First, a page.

Treatment-resistant detrusor overactivity - underlying pharmacology and potential mechanisms.

Forskningsoutput: TidskriftsbidragÖversiktsartikel

Abstract

Bladder function during filling and micturition is regulated by peripheral and central nervous and hormonal control systems. Micturition occurs in response to afferent signals from the lower urinary tract, and distention of the bladder wall is the primary stimulus. In the animal and human bladder, efferent adrenergic, cholinergic and nonadrenergic, noncholinergic (NANC) neurotransmission has been demonstrated. The most important receptors for activation of contraction are muscarinic (M-3) and purinergic receptors (P2X(1)), however, the contribution of these receptors to contraction may differ between species, and may be changed in bladder dysfunction associated with detrusor overactivity (DO) and/or the overactive bladder (OAB) syndrome, such as outflow obstruction, neurogenic bladders, idiopathic DO and diabetes. The NANC component of the nerve-induced response in such disorders may be responsible for up to 40-50% of the total bladder contraction. Whether this in vitro'atropine-resistance' corresponds to DO/OAB seen in patients not responding to antimuscarinic treatment is not known. Afferent signalling from the urothelium may be involved in both normal bladder function and in DO/OAB, but its role in antimuscarinic-refractory patients remains to be established. Several central nervous system (CNS) transmitters/transmitter systems, including gamma aminobutyric acid (GABA), opioid, serotonin, noradrenaline, dopamine or glutamatergic receptors and mechanisms are known to be involved in micturition control. The contribution of these receptors and mechanisms in DO/OAB resistant to treatment with antimuscarinics is not known, but drugs acting at these sites may offer future treatment possibilities.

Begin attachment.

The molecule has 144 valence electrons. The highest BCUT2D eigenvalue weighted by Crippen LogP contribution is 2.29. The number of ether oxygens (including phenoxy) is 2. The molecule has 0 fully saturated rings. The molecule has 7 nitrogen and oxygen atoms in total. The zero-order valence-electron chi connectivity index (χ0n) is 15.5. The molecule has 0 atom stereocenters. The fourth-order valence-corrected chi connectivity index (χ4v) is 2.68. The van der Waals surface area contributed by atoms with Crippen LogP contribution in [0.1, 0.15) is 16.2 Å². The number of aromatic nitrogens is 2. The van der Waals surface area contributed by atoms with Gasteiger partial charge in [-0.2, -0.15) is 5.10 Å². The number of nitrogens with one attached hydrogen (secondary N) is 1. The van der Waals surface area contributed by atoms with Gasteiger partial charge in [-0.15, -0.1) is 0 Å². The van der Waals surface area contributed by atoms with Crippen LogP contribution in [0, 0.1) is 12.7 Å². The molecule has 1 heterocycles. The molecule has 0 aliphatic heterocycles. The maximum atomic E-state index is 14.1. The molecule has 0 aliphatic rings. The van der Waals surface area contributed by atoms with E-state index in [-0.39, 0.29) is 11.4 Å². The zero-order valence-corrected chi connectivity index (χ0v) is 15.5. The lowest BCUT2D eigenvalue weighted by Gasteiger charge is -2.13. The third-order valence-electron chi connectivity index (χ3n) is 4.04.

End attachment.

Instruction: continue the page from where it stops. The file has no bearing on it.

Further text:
Detaljer

Författare
Enheter & grupper
Forskningsområden

Ämnesklassifikation (UKÄ) – OBLIGATORISK

  • Farmakologi och toxikologi
  • Läkemedelskemi

Nyckelord

Originalspråkengelska
Sidor (från-till)8-16
TidskriftInternational Journal of Clinical Practice
VolymSuppl 151
Utgåva nummersuppl. 151
StatusPublished - 2006
PublikationskategoriForskning
Peer review utfördJa